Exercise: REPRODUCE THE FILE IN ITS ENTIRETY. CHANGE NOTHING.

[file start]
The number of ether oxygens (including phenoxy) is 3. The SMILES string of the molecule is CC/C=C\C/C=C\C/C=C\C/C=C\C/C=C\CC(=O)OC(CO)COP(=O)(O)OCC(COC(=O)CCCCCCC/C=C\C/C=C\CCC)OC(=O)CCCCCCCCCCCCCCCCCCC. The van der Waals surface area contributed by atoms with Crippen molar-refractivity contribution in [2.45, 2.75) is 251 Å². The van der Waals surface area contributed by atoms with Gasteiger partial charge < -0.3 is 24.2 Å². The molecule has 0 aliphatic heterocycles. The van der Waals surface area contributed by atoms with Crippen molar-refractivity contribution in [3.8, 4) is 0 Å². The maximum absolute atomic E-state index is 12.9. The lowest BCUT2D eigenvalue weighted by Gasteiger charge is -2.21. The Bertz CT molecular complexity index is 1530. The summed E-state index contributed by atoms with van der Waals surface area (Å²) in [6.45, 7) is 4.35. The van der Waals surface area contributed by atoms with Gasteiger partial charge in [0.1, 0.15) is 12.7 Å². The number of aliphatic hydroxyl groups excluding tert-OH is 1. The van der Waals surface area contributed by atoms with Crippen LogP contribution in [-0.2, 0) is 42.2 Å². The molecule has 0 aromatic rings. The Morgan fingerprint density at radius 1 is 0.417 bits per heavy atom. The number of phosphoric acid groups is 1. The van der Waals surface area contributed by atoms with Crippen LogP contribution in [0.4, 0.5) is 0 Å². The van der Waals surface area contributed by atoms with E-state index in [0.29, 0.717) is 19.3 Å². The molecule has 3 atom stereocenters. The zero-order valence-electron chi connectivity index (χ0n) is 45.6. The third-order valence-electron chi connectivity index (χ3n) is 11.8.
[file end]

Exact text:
The number of ether oxygens (including phenoxy) is 3. The SMILES string of the molecule is CC/C=C\C/C=C\C/C=C\C/C=C\C/C=C\CC(=O)OC(CO)COP(=O)(O)OCC(COC(=O)CCCCCCC/C=C\C/C=C\CCC)OC(=O)CCCCCCCCCCCCCCCCCCC. The van der Waals surface area contributed by atoms with Crippen molar-refractivity contribution in [2.45, 2.75) is 251 Å². The van der Waals surface area contributed by atoms with Gasteiger partial charge < -0.3 is 24.2 Å². The molecule has 0 aliphatic heterocycles. The van der Waals surface area contributed by atoms with Crippen molar-refractivity contribution in [3.8, 4) is 0 Å². The maximum absolute atomic E-state index is 12.9. The lowest BCUT2D eigenvalue weighted by Gasteiger charge is -2.21. The Bertz CT molecular complexity index is 1530. The summed E-state index contributed by atoms with van der Waals surface area (Å²) in [6.45, 7) is 4.35. The van der Waals surface area contributed by atoms with Gasteiger partial charge in [0.1, 0.15) is 12.7 Å². The number of aliphatic hydroxyl groups excluding tert-OH is 1. The van der Waals surface area contributed by atoms with Crippen LogP contribution in [-0.2, 0) is 42.2 Å². The molecule has 0 aromatic rings. The Morgan fingerprint density at radius 1 is 0.417 bits per heavy atom. The number of phosphoric acid groups is 1. The van der Waals surface area contributed by atoms with Crippen LogP contribution in [0.4, 0.5) is 0 Å². The van der Waals surface area contributed by atoms with E-state index in [0.29, 0.717) is 19.3 Å². The molecule has 3 atom stereocenters. The zero-order valence-electron chi connectivity index (χ0n) is 45.6. The third-order valence-electron chi connectivity index (χ3n) is 11.8.